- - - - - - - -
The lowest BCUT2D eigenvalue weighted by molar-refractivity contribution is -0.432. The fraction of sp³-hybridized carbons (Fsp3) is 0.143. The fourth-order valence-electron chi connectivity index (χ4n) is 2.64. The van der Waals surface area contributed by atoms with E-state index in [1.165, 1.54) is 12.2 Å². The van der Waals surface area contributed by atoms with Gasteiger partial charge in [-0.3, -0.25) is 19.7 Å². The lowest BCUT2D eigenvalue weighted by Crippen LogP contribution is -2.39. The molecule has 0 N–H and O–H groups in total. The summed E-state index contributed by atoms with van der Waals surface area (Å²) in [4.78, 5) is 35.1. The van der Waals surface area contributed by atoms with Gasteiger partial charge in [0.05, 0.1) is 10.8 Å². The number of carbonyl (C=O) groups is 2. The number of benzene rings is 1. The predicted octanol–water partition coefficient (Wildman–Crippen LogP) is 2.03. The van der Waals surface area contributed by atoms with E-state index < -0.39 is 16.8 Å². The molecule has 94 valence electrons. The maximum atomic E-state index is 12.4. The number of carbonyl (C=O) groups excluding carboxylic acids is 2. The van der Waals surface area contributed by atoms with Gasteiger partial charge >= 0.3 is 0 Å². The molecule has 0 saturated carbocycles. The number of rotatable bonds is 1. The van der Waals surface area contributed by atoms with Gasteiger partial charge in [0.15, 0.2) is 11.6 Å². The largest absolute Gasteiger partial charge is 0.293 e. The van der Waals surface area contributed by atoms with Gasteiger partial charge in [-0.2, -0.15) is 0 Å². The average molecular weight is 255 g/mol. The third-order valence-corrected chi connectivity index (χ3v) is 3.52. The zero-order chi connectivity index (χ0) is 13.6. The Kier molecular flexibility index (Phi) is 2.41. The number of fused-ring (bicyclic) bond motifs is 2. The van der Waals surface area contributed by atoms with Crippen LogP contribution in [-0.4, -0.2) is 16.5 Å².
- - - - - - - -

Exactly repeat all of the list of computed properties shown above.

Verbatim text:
The lowest BCUT2D eigenvalue weighted by molar-refractivity contribution is -0.432. The fraction of sp³-hybridized carbons (Fsp3) is 0.143. The fourth-order valence-electron chi connectivity index (χ4n) is 2.64. The van der Waals surface area contributed by atoms with E-state index in [1.165, 1.54) is 12.2 Å². The van der Waals surface area contributed by atoms with Gasteiger partial charge in [-0.3, -0.25) is 19.7 Å². The lowest BCUT2D eigenvalue weighted by Crippen LogP contribution is -2.39. The molecule has 0 N–H and O–H groups in total. The summed E-state index contributed by atoms with van der Waals surface area (Å²) in [4.78, 5) is 35.1. The van der Waals surface area contributed by atoms with Gasteiger partial charge in [0.05, 0.1) is 10.8 Å². The number of carbonyl (C=O) groups is 2. The number of benzene rings is 1. The predicted octanol–water partition coefficient (Wildman–Crippen LogP) is 2.03. The van der Waals surface area contributed by atoms with E-state index < -0.39 is 16.8 Å². The molecule has 94 valence electrons. The maximum atomic E-state index is 12.4. The number of carbonyl (C=O) groups excluding carboxylic acids is 2. The van der Waals surface area contributed by atoms with Gasteiger partial charge >= 0.3 is 0 Å². The molecule has 0 saturated carbocycles. The number of rotatable bonds is 1. The van der Waals surface area contributed by atoms with Gasteiger partial charge in [0.15, 0.2) is 11.6 Å². The largest absolute Gasteiger partial charge is 0.293 e. The van der Waals surface area contributed by atoms with Gasteiger partial charge in [-0.2, -0.15) is 0 Å². The average molecular weight is 255 g/mol. The third-order valence-corrected chi connectivity index (χ3v) is 3.52. The zero-order chi connectivity index (χ0) is 13.6. The Kier molecular flexibility index (Phi) is 2.41. The number of fused-ring (bicyclic) bond motifs is 2. The van der Waals surface area contributed by atoms with Crippen LogP contribution in [-0.4, -0.2) is 16.5 Å².